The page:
While this encyclopedia places emphasis on the customs and cultural practices of each state, history, politics, and economics are also addressed. Because entries average 14,000 to 15,000 words each, contributors are able to expound more extensively on each country than in similar encyclopedic works with shorter entries. As a result, readers will gain a more complete understanding of what life is like in Africa's 54 nations and territories, and will be better able to draw cross-cultural comparisons based on their reading.
Toyin Falola, PhD, is a university distinguished teaching professor and holder of the Jacob & Frances Sanger Mossiker Chair in the Humanities at the University of Texas at Austin.
Daniel Jean-Jacques is a graduate student at the University of Texas at Austin, where he studies the history of science in late colonial Nigeria.
This work defines conflict broadly to encompass political instability and state failure, ethno-religious tensions, government and political corruption, economic mismanagement and poverty, cult violence, and youth gangsterism. Thematically organized chapters examine the origins and development of explosive hot spots—including Sudan, Somalia, Rwanda, and Democratic Republic of Congo—in West Africa, Nigeria, Southern Africa, the Horn of Africa and Central Africa, and the Great Lakes region. The book also explores outside factors that have impacted African conflicts, such as superpower Cold War manipulation and foreign influence and intervention.
North America was settled by people with distinct religious, political, and ethnographic characteristics, creating regional cultures that have been at odds with one another ever since. Subsequent immigrants didn't confront or assimilate into an “American” or “Canadian” culture, but rather into one of the eleven distinct regional ones that spread over the continent each staking out mutually exclusive territory.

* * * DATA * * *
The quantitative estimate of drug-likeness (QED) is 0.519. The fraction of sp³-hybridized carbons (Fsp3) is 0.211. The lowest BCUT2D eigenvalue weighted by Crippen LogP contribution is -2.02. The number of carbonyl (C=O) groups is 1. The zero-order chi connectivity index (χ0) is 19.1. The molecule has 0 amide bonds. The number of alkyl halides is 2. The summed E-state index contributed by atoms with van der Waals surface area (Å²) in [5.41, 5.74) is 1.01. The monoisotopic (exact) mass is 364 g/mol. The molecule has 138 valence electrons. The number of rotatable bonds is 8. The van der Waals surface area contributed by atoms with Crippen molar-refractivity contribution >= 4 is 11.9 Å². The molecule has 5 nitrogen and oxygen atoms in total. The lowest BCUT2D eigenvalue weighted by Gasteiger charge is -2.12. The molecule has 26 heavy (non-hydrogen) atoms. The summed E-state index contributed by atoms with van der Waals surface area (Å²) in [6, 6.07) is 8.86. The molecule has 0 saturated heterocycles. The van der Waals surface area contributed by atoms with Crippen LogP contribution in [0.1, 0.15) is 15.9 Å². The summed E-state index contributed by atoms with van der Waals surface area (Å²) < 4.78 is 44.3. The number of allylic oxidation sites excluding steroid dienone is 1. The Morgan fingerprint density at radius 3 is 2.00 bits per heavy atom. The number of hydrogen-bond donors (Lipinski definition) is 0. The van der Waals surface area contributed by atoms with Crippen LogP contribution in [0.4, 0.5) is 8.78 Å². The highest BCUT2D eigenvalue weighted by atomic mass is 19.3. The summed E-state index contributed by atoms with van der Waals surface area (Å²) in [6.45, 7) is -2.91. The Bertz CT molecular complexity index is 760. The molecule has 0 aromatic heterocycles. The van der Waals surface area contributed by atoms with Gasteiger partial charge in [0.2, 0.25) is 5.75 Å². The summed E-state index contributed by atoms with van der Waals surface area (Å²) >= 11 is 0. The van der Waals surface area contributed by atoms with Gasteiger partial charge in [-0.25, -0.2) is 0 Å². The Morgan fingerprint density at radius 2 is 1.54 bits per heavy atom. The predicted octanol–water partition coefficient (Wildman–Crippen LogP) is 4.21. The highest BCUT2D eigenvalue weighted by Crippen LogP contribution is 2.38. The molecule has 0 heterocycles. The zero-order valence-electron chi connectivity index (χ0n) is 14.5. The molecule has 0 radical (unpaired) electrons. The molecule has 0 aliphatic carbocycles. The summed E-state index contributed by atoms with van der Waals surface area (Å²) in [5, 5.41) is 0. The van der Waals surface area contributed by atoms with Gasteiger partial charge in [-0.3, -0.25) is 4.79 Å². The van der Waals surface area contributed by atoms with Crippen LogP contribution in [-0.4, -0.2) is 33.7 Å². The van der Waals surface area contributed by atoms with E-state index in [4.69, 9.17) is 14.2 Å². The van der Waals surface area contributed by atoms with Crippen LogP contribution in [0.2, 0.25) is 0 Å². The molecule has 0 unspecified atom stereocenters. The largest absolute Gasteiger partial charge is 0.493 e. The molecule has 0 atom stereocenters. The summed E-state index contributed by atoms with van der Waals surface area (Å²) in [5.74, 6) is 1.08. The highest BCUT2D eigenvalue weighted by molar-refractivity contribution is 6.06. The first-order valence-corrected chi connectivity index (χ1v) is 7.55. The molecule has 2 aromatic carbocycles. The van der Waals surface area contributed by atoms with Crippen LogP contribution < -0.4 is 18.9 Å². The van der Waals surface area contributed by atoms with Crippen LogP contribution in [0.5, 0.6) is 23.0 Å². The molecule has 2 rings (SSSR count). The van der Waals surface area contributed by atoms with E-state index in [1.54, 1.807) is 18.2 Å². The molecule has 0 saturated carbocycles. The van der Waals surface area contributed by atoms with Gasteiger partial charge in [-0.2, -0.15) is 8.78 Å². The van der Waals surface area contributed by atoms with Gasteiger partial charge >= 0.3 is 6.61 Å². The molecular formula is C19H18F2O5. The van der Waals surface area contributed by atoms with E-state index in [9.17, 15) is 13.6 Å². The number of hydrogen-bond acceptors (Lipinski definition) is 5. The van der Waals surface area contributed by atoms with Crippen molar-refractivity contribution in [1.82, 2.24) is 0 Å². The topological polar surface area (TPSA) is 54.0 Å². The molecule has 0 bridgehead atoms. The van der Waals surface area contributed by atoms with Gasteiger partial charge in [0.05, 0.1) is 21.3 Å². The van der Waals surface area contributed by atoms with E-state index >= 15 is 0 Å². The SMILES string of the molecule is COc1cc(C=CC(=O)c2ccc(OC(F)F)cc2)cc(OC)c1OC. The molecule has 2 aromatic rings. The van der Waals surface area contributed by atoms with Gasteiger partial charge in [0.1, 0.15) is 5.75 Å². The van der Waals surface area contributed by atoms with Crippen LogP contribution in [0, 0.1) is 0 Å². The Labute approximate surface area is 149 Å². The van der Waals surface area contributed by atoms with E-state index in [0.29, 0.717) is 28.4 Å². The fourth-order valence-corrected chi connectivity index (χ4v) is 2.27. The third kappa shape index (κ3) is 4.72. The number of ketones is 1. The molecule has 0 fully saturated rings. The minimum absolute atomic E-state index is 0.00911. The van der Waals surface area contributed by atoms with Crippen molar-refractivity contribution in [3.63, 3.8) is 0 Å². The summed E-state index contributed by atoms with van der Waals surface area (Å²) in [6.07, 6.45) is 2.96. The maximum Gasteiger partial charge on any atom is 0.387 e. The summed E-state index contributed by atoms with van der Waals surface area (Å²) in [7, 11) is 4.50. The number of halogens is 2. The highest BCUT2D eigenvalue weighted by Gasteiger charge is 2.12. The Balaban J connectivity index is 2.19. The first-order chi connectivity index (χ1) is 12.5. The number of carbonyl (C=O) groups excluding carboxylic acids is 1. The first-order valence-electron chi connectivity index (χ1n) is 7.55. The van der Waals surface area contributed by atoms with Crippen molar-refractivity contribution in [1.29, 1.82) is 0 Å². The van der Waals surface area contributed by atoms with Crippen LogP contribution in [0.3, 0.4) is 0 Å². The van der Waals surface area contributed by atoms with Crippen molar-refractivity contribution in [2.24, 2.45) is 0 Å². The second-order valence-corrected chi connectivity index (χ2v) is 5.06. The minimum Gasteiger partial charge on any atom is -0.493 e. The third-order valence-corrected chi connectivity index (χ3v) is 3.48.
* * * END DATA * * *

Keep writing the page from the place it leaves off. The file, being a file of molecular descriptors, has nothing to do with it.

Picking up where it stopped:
In American Nations, Colin Woodard leads us on a journey through the history of our fractured continent, and the rivalries and alliances between its component nations, which conform to neither state nor international boundaries. He illustrates and explains why “American” values vary sharply from one region to another. Woodard (author of American Character: A History of the Epic Struggle Between Individual Liberty and the Common Good) reveals how intranational differences have played a pivotal role at every point in the continent's history, from the American Revolution and the Civil War to the tumultuous sixties and the "blue county/red county" maps of recent presidential elections. American Nations is a revolutionary and revelatory take on America's myriad identities and how the conflicts between them have shaped our past and are molding our future.
The contents are appropriate for high school and undergraduate students as well as for experts who need a refresher on groups in Africa and the Middle East. While certain ethnic groups have been combined into a single entry, some—such as the Tuareg, who are a Berber people—are described within their own entries because of their importance in history or cultural domination.
Chapters include coverage on historical background, religions and worldviews, literature and media, art and architecture, cuisine and traditional dress, gender roles, marriage, and family, social customs, and music and dance.
A timeline of key events and bibliographical essay including print and nonprint sources supplement the work.